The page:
As a woman, I have witnessed the tension between women who feel they have been forced into a role. We often fail to empathize with our sisters and become overly critical of our own gender. To some, this might not seem like such an urgent problem, but to me, it’s a constant reinforcement of a tension that may prevent us from showing solidarity in important situations such as rape, teen pregnancy, and prostitution.
Although it seems as though women are the only gender that are robbed of power through victim blaming, I believe men also experience a loss. This loss was publicly revealed by none other than Prime Minister Prayuth Chan-ocha in September 2014. In response to the notorious murder of Briton Hannah Witheridge, he stated: “Tourists think that [they] can put on their bikinis and go anywhere they want. I ask, can you get away with wearing bikinis in Thailand?” In a later statement, he apologized, saying that he “just wanted to warn tourists that we have different traditions and they have to stay on their toes.”
Therein lies an interesting irony in the prime minister’s statement. Men seem to lack the power to control their unparalleled sexual needs. It is not necessarily “bikinis” or revealing clothes that rob men of their senses, but a subscription to victim-blaming. In order to prevent culpability, men are deemed incapable of controlling their sexual urges. In this chain of logic, men become reduced to beings that cannot fight a primal urge. The wider societal implication is men receiving the message that they are not expected to uphold responsibility because their lack of control over lust is anticipated and excused. In this way, I wonder if we are setting our Thai men up to fail.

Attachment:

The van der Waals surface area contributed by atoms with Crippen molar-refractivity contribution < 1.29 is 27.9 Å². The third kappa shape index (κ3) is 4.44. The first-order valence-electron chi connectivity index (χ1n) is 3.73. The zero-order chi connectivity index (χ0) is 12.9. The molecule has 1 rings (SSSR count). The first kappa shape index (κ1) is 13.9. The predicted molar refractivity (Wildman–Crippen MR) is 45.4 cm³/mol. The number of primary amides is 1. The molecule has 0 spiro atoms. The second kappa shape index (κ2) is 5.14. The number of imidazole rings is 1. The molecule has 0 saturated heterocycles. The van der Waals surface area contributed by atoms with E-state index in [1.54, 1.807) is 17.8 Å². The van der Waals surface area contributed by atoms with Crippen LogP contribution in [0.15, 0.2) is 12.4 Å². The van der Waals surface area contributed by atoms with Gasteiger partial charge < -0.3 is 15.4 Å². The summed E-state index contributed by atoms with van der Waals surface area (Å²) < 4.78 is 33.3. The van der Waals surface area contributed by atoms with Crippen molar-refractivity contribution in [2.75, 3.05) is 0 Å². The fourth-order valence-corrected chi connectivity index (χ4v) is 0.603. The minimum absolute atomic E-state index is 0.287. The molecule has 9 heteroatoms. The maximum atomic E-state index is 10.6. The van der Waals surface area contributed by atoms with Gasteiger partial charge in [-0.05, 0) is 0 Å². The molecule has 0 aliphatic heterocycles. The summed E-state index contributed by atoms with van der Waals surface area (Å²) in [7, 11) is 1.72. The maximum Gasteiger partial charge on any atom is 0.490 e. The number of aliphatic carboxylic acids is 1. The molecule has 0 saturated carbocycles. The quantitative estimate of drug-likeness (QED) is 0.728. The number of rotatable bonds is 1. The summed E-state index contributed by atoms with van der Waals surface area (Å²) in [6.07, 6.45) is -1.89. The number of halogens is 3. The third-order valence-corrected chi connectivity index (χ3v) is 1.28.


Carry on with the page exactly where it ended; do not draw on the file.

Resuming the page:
In any discussion of sexuality in Thai media, especially Thai soap operas, I am very aware of our conservative culture. I accept that certain people are not comfortable with overt displays of sexuality, especially those that include women who do not conform to Thai values. What I cannot accept, however, is them being comfortable with depictions of sexual assault illustrated as a form of love as if this is the only form of union that can function under our conservative culture, because it certainly is not. Despite the endless number of rape scenes, I have seen portrayals of covert consensual interactions that were not preceded with sexual harassment. Ultimately, whether or not we choose to display interactions as consensual is the important question.
As a kid, I was told not to watch “sex” scenes because “I was too young.” But I am older now, and I fear that age has not made “sex” scenes in Thai soap operas any more acceptable than they were 10 years ago. We cannot continue to have such low expectations of men, women, and ourselves. We need to reject justified rape of all women, regardless of how the woman in questions defines or expresses her sexuality. We need to do this in order to reinstate female power and solidarity. We need to reject justified rape by men to reinstate their responsibility for their actions. Because when we reject the justification of rape, we reclaim our ability to define Thai culture and not let victim-blaming define us.
Coconuts Bangkok reader Claire Nanthayapirom is a Thai university student attending New York City’s Columbia University. Got a well-written opinion piece for us? Send it to: firstname.lastname@example.org